Of course, the fear factor is what makes the collection system work. That, and the relentless pursuit.

Debt collectors defend the practice, saying phone calls, letters and legal actions aren't always enough to get people to pay.

"Admittedly, it's a harsh sanction," said Steven Rosso, a partner in the Como Law Firm of St. Paul, which does collections work. "But sometimes, it's the only sanction we have."

Is it legal? Experts disagree, the Star Tribune found.

In states such as Indiana and Illinois, people are being locked up for not making court-ordered payments. Known as "pay or stay," it can mean days in jail and multiple arrests for the same debt. Some legal experts say the practice is unconstitutional because the arrest is directly linked to the failure to pay a debt.

In other states, the issue is less clear because warrants to arrest debtors are issued for disobeying court orders, such as not filling out a financial disclosure form or missing a required hearing, not for failure to pay debt. So long as someone fulfills the court order, they can avoid incarceration.

"It looks on the surface like debtors prison," said William Ross, a law professor at Samford University's Cumberland School of Law in Birmingham, Ala. "But it's really not, because the person isn't being punished for the debt, but for failing to appear."

Alan White, a law professor at Valparaiso University in Indiana, told the newspaper that even the threat of jail for debts is unconstitutional. He also questioned the practice of bail being set at the amount of the debt. "If, in effect, people are being incarcerated until they pay bail, and bail is being used to pay their debts, then they're being incarcerated to pay their debts," he said.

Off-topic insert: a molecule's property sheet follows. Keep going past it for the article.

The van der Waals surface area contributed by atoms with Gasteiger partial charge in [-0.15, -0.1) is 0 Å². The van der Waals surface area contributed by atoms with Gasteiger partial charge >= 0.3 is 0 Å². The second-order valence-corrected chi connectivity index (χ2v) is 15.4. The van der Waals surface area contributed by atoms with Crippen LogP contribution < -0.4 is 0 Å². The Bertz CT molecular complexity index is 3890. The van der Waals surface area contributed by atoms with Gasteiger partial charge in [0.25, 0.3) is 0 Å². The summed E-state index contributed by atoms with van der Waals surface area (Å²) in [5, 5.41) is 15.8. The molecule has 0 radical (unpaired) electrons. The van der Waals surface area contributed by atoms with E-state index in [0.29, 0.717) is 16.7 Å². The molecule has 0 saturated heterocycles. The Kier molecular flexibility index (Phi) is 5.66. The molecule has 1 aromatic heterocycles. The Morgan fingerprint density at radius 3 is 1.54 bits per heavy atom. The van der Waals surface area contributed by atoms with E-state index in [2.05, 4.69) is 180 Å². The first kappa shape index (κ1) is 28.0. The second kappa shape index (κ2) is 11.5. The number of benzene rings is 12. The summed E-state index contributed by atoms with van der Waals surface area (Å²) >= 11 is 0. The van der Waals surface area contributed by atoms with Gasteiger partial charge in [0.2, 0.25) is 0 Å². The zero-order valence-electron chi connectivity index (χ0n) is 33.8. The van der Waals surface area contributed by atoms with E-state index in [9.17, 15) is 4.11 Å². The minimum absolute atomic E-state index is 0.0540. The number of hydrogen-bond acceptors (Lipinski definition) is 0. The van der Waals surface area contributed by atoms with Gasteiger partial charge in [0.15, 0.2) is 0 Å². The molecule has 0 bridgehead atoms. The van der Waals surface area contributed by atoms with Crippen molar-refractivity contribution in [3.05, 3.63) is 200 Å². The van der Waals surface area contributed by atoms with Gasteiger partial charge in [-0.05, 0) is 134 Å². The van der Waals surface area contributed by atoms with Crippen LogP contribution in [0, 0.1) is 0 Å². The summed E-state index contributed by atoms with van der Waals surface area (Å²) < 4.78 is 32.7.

And then there is the opinion of Illinois Circuit Court Judge Chris Freese. "I wish I could do it more," Freese, who has heard hundreds of debt-collection cases, told the WSJ. "It's often the only remedy to get people into court and paying their debts."

How often are debtors arrested across the country? No national statistics are kept, and until recently the practice has gone largely unnoticed outside legal circles.

"My suspicion is the debt collection industry does not want the world to know these arrests are happening," Robert Hobbs of the National Consumer Law Center in Boston told the Star Tribune, "because the practice would be widely condemned."

Would it? Public support/disapproval, as with its attitude toward the welfare system, likely depends on the details of each individual case. Some people have received a raw deal in life, and others just want things without paying for them.

 More from MSN Money:


Mar 22, 2011 9:37PM

my credit is excellent, my debt very low. BUT, if I am ever incarcerated for debt, that is the day i drop out of the system. i would stay in prison, i would never work an above the table job again. the credit companies would never see a penny of their money and i would find ways to steal from them. who knows where this would lead? when good upstanding citizens are crushed in an unethical system that bails out the irresponsible lenders and speculators, when the politicians are in big businesses pockets, who really knows what the future holds?